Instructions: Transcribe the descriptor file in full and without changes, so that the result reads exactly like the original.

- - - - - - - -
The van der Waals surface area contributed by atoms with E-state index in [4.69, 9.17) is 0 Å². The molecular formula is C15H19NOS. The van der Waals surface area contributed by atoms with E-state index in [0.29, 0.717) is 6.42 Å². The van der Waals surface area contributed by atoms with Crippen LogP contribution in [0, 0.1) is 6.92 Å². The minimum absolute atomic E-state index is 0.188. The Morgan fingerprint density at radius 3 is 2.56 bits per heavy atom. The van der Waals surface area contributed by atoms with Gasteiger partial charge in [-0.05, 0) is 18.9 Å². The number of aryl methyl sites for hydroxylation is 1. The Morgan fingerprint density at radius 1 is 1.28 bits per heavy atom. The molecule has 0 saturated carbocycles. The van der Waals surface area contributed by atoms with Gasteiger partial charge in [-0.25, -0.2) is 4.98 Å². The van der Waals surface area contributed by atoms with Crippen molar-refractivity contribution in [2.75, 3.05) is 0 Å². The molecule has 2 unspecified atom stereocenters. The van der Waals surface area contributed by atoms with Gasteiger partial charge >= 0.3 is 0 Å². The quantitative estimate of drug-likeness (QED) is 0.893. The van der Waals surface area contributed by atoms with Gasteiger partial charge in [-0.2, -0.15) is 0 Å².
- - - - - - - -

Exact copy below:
The van der Waals surface area contributed by atoms with E-state index in [4.69, 9.17) is 0 Å². The molecular formula is C15H19NOS. The van der Waals surface area contributed by atoms with E-state index in [0.29, 0.717) is 6.42 Å². The van der Waals surface area contributed by atoms with Crippen LogP contribution in [0, 0.1) is 6.92 Å². The minimum absolute atomic E-state index is 0.188. The Morgan fingerprint density at radius 3 is 2.56 bits per heavy atom. The van der Waals surface area contributed by atoms with Gasteiger partial charge in [-0.05, 0) is 18.9 Å². The number of aryl methyl sites for hydroxylation is 1. The Morgan fingerprint density at radius 1 is 1.28 bits per heavy atom. The molecule has 0 saturated carbocycles. The van der Waals surface area contributed by atoms with Gasteiger partial charge in [-0.25, -0.2) is 4.98 Å². The van der Waals surface area contributed by atoms with Crippen molar-refractivity contribution in [2.75, 3.05) is 0 Å². The molecule has 2 unspecified atom stereocenters. The van der Waals surface area contributed by atoms with Gasteiger partial charge >= 0.3 is 0 Å². The quantitative estimate of drug-likeness (QED) is 0.893. The van der Waals surface area contributed by atoms with Gasteiger partial charge in [-0.2, -0.15) is 0 Å².